Pakistan’s President Pervez Musharraf has promised that next week’s elections will be “free, fair and transparent”. He has categorically rejected allegations made by opposition politicians that the poll will be rigged in favour of his political allies. But human rights organisations and opponents claim pre-poll rigging is already going on.
Benazir Bhutto's widower Asif Ali Zardari has accused the government of rigging the vote
President Pervez Musharraf sent a clear message to all political parties participating in next Monday’s elections, as well as to international observers that he will not allow any agitation after the elections or any allegations about rigging.
He said whoever wins would be able to form the government and told the international community to not get involved: “I would like to say to all these, especially foreign, organisations who are conducting all these surveys: Don’t disturb the peace of the country. Don’t disturb the peace of the region; you are playing with the peace of the world.”
But various independent human rights organisations warned that the current repressive political environment in Pakistan would prevent the elections from being free and fair, despite what President Musharraf has said.
Partisan Election Commission
Ali Dayan Hasan from the South Asia desk of Human Rights Watch in Pakistan said there was plenty of pre-poll rigging going on and said the Election Commission was “partisan” and not “following up on complaints filed by the Opposition, which number at least 1500.”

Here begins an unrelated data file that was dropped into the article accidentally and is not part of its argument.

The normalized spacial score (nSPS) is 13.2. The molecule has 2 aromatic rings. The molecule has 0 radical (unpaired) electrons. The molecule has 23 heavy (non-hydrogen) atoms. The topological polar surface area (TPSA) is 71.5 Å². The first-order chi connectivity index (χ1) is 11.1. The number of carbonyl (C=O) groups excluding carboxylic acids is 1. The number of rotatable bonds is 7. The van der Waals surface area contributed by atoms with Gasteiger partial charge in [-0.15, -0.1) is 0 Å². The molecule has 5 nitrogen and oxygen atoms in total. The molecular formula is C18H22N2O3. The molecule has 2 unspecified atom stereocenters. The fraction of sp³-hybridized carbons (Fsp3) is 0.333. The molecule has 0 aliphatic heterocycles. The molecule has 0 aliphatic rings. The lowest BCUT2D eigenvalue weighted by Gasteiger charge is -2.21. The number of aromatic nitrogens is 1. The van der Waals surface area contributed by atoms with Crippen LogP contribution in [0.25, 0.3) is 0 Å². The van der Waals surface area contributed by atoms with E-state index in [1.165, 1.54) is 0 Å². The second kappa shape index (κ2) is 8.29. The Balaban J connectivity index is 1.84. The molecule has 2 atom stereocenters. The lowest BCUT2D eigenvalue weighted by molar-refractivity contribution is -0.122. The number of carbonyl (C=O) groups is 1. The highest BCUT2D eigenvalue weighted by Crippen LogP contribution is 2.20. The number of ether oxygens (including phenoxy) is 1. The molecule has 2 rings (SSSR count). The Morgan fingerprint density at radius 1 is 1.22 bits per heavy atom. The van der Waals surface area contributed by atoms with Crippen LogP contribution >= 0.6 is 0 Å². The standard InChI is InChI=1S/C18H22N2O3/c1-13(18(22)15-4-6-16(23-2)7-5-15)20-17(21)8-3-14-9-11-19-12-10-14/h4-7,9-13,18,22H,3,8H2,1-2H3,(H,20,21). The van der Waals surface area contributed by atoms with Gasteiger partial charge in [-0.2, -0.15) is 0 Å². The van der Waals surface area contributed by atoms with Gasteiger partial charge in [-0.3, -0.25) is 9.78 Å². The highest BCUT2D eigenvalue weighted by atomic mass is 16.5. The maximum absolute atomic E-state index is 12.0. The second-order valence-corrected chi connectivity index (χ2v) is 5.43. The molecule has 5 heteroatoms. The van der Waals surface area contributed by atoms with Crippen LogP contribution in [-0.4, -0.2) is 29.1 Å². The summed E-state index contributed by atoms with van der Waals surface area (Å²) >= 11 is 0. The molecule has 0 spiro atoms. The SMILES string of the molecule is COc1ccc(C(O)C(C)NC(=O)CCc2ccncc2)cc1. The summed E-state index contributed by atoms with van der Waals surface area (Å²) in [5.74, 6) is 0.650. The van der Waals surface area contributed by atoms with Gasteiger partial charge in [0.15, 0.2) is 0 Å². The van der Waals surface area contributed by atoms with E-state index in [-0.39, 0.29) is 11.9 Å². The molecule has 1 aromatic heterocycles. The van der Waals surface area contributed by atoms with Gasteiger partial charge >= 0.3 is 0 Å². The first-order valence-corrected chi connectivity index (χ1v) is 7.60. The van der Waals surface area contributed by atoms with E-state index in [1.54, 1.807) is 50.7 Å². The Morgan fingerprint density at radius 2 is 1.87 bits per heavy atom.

“There has also been a concerted attempt by the state to provide state resources, which include infrastructure and finances, to government-backed candidates. We have also documented harassments and the filing of criminal charges against hundreds of thousands of opposition activists.”
Dr Firdous Ashiq Awan, one of the Pakistan People’s Party candidates, accused the government of harassing her and trying to scare her into giving up her campaign. She also says she has received death threats.
She explained her constituency was famous because her opponent Chaudary Amir Husain was the sitting speaker in the interim government.
“He is a candidate from the Pakistan Muslim League (Q). He was the caretaker president when President Musharraf went on his Europe trip last month. In these circumstances one can understand that the state machinery, establishment and police are supporting him and what kind of ‘free and fair elections’ might be held”
Pakistan reportedly has the lowest voter turnout in the world and the lowest in South Asia. Many of the pre- poll surveys have found that many Pakistanis -- over half -- will not vote next Monday because they don’t think their vote can make a difference.